Jared Kushner, a White House advisor and President Donald Trump's son-in-law, couldn't say for sure whether COVID-19 might lead to the 2020 election being postponed.
"That's too far in the future to tell," he said in an interview with TIME on Tuesday.
"It's not my decision to make, so I'm not sure I can commit one way or the other," he added. "But right now that's the plan."
In a statement provided later to NBC News, Kushner said: "I have not been involved in, nor am I aware of any discussions about trying to change the date of the presidential election."
President Trump cannot unilaterally postpone the 2020 election, as Business Insider has previously reported.
The US presidential election is on November 3, but when asked if it would still be held then, Jared Kushner, the US president's son-in-law and White House senior advisor, was not fully committal.
As Business Insider has noted, it is not possible for the White House to unilaterally postpone an election — although Joe Biden, the presumptive Democratic nominee, has worried it is something that President Donald Trump might well try.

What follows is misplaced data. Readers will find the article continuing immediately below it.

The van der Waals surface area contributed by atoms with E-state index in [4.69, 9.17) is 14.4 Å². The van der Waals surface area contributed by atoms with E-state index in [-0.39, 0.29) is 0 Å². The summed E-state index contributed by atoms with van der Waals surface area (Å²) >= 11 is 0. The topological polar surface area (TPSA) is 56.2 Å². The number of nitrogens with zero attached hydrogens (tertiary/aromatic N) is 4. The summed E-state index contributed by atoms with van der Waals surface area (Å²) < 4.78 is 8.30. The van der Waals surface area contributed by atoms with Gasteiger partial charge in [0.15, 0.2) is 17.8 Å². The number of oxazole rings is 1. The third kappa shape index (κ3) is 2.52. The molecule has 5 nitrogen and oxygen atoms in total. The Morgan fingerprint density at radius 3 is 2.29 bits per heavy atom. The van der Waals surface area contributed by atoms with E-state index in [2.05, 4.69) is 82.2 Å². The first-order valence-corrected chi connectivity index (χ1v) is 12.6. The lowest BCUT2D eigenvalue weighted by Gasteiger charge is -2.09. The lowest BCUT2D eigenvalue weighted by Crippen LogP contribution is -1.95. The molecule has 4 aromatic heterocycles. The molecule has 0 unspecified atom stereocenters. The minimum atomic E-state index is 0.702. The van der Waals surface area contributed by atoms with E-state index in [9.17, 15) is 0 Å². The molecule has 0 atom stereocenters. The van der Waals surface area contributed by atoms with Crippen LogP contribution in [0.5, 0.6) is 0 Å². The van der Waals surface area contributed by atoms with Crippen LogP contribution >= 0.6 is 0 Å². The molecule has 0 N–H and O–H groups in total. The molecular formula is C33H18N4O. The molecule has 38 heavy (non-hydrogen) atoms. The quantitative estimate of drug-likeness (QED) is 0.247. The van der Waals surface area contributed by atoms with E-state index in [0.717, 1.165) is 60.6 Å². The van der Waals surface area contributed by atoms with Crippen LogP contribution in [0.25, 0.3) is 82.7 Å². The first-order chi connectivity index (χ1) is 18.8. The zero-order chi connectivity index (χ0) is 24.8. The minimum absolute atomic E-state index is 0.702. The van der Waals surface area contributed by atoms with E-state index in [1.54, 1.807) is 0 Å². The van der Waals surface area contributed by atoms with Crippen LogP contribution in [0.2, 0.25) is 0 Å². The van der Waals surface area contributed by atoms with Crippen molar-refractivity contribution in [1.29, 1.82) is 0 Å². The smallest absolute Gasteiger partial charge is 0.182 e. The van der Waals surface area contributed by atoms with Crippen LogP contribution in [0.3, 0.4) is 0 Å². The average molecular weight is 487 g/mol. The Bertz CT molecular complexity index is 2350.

Trump could, however, publicly undermine the legitimacy of the vote, as he has done with baseless claims that casting ballots by mail will enable widespread fraud.
Asked Tuesday if he could see pushing back the vote, Kushner told TIME that November was "too far in the future to tell."
"It's not my decision to make, so I'm not sure I can commit one way or the other," he said. "But right now that's the plan."
Kushner had been asked if another surge in coronavirus infections could delay the election.
"Hopefully by the time we get to September, October, November, we've done enough work with testing and with all the different things we're trying to do to prevent a future outbreak of the magnitude that would make us shut down again," he said. "I really believe that once America opens up, it'll be very hard for America to lock down again."
In a statement issued later in the day to NBC News, Kushner said: "I have not been involved in, nor am I aware of any discussions about trying to change the date of the presidential election."
At least 81,600 people have died in the US due to COVID-19, with an additional 1,547 deaths reported on Tuesday, according to The Washington Post. Reported deaths peaked April 21, when there were 2,845 fatalities — compared to 2,416 deaths on May 5 — but public health experts have warned that the US is not conducting enough tests to safely restart the economy, raising the threat of a fierce resurgence.
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